In the Darkness, This is the Light: 20 Years of “So Weird”

A few years ago, I started making the effort to expand my dialogue about storytelling by going beyond the boundaries of books and out into the mediums of TV and film. I do so by doing these analysis pieces once a while about a TV show or film that has reached a significant time in its history (i.e. series premiere, series finale, film release, anniversary of a release, etc.). Previously, I talked at length about my favorite series on Netflix, “Voltron: Legendary Defender.” Today, in honor of its 20th anniversary that happened yesterday, I turn my attention to the Disney Channel, to reflect on a show that they might pretend to have forgotten about, but quite a few of us haven’t. Today, I’m talking about the Disney Channel Original Series, “So Weird.”

On the road for her widowed mom’s revival tour, a teenage girl, Fiona “Fi” Phillips (Cara DeLizia), documents on her website her strange, paranormal encounters with every location she travels to. From ghosts to Bigfoot, to sirens and clones, Fi goes out of her way to investigate these findings and figures out how to use the knowledge gained to help others who may be affected by them in some way. She does all this, even despite her older brother Jack (Patrick Levis) constantly mocking her for her interest in the paranormal. What she learns overtime is that with each new finding, she’s heading down a similar path as her late dad.

“So Weird” aired for three seasons on the Disney Channel from 1999-2001. While Fi was the lead for the first two seasons, the final season focused its attention on newcomer Annie Thelen (Alexz Johnson) and her own encounters with the paranormal. While the show did have re-runs following the conclusion of production on the show, no episodes have aired on the Disney Channel since 2003.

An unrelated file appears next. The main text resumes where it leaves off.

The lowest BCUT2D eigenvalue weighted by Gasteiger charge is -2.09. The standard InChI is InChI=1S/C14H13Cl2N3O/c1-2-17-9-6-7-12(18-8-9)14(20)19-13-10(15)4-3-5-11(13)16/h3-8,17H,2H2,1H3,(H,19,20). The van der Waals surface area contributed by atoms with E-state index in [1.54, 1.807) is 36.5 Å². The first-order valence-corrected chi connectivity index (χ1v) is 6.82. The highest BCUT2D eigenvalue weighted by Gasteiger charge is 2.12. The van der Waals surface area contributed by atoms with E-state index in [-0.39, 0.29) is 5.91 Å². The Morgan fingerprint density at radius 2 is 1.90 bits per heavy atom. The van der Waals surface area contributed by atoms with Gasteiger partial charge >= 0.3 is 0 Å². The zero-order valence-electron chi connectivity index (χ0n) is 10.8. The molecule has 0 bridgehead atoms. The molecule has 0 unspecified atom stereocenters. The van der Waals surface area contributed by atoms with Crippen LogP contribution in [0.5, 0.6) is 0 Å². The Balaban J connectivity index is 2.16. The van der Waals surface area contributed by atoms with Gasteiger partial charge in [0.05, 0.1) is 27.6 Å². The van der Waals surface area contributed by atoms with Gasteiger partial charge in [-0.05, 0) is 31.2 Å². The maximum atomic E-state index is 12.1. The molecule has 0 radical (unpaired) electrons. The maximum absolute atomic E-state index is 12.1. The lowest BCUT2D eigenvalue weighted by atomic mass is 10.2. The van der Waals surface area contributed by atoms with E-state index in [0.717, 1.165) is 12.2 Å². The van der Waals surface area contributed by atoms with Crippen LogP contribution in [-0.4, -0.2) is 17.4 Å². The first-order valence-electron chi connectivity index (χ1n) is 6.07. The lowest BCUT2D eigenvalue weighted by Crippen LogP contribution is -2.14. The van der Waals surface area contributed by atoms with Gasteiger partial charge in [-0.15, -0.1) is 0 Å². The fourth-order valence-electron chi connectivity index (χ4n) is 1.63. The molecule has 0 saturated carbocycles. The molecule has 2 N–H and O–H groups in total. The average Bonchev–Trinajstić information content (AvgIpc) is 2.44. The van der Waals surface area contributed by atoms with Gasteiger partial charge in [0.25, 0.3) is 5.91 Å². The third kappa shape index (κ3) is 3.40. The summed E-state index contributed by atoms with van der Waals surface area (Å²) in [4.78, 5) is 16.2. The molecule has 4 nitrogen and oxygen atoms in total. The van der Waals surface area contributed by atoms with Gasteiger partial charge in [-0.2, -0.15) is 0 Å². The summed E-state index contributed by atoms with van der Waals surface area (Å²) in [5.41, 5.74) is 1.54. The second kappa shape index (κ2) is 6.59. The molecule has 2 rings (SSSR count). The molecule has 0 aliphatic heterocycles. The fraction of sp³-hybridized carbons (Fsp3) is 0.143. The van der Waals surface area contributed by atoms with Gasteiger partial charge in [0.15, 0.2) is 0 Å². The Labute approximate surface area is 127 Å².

I can’t recall if I started watching “So Weird” right when it first aired. I just know that at the time, I watched a lot of content on the Disney Channel. That era was known as the Zoog Disney era; a time of experimenting with themes and subject matter far heavier than the channel would dare to show nowadays. And if they weren’t heavy, then at least they were innovative. Other shows from that era include “The Famous Jett Jackson,” The Jersey,” “In a Heartbeat,” and “Even Stevens.” “So Weird” was notable for being the darkest show of them all, which was one of the things I loved about it the most.

“So Weird” was a unique creation from the Disney Channel. While it maybe wouldn’t be as unique had it come from really any other network, the fact that a show that was basically the “X-Files” for kids came out of the House of Mouse is incredible. The reasons for why it was so unique can probably be the thesis for a grad school paper. But since this is a blog, let me break it down to a few bullet points:

  • The characters were very well developed, and the actors who portrayed them should have received a lot more credit for them. When they went serious, there was no BS-ing it. When they had somber moments, you can’t hold yourself back from crying with them. When they were being funny (and not over-the-top funny like what Disney Channel does nowadays), you can’t help but laugh as well. These characters were multi-dimensional. They’re the kind of characters that viewers found themselves caring for.